Journal Highlight: Understanding dissolved organic matter dynamics in urban catchments: insights from in situ fluorescence sensor technology

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  • Published: Jan 8, 2018
  • Author: spectroscopyNOW
  • Channels: UV/Vis Spectroscopy
thumbnail image: Journal Highlight: Understanding dissolved organic matter dynamics in urban catchments: insights from in situ fluorescence sensor technology

This focus article gathers the contemporary literature on urban DOM sources, flow paths and spatio-temporal variability and presents a conceptual model of system dynamics, highlighting the potential of field deployable fluorescence sensor technology to overcome monitoring challenges in urban rivers.

Understanding dissolved organic matter dynamics in urban catchments: insights from in situ fluorescence sensor technology

Wiley Interdisciplinary Reviews: Water, 2018, 5, e1259
K. Khamis, C. Bradley and D.M. Hannah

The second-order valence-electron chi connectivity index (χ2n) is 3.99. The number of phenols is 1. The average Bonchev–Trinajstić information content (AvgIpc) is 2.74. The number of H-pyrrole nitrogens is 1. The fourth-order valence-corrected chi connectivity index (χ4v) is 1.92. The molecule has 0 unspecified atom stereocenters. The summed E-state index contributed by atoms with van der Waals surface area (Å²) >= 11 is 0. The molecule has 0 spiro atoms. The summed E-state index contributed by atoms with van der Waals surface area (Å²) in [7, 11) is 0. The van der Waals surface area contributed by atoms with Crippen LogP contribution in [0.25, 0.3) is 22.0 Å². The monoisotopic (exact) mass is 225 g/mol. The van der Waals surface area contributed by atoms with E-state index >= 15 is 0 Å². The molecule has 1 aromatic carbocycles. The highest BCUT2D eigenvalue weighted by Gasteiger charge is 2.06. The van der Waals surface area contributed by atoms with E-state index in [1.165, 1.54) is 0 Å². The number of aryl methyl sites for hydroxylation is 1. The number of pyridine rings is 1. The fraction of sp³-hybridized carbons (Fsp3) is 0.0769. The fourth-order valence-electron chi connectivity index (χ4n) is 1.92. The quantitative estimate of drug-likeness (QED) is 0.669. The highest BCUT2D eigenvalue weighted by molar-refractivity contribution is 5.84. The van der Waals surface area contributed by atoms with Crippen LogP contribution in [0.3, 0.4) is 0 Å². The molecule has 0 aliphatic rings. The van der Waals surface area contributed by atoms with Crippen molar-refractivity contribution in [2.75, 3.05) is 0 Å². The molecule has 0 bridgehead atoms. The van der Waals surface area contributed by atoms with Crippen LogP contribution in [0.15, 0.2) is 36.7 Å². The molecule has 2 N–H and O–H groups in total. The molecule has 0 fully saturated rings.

Abstract: Dissolved organic matter (DOM) is critically important for catchment biogeochemical cycling, yet the DOM dynamics of many river systems remain poorly characterized. Recently, DOM mobilization and transport in forested and agricultural catchments have received increased attention; however, for urban catchments, our understanding of spatio-temporal variability in DOM concentration and composition is very limited. This is a particular concern as urbanization can increase and alter labile DOM fluxes leading to a shift from downstream transport of stream carbon to increased microbial production and respiration of stream carbon in headwaters. Furthermore, the anthropogenic modification of the water cycle and the flashy hydrology of urban rivers have constrained attempts to characterize intra- and inter-seasonal variability in DOM across the spectrum from low to storm flows. In this focus article, we synthesize the contemporary literature on urban DOM sources, flow paths, and spatio-temporal variability and present a conceptual model to unravel system dynamics and inform future monitoring efforts. The potential of field deployable fluorescence sensor technology to overcome monitoring challenges in urban rivers is highlighted. We use a case study of a relatively well-studied UK urban river to illustrate the potential of in situ fluorescence to reveal DOM dynamics in a system with marked inter-event variability in DOM sources and pathways. Finally, we outline future directions for this research, particular the need to standardize field and laboratory protocols and advance new sensor development.

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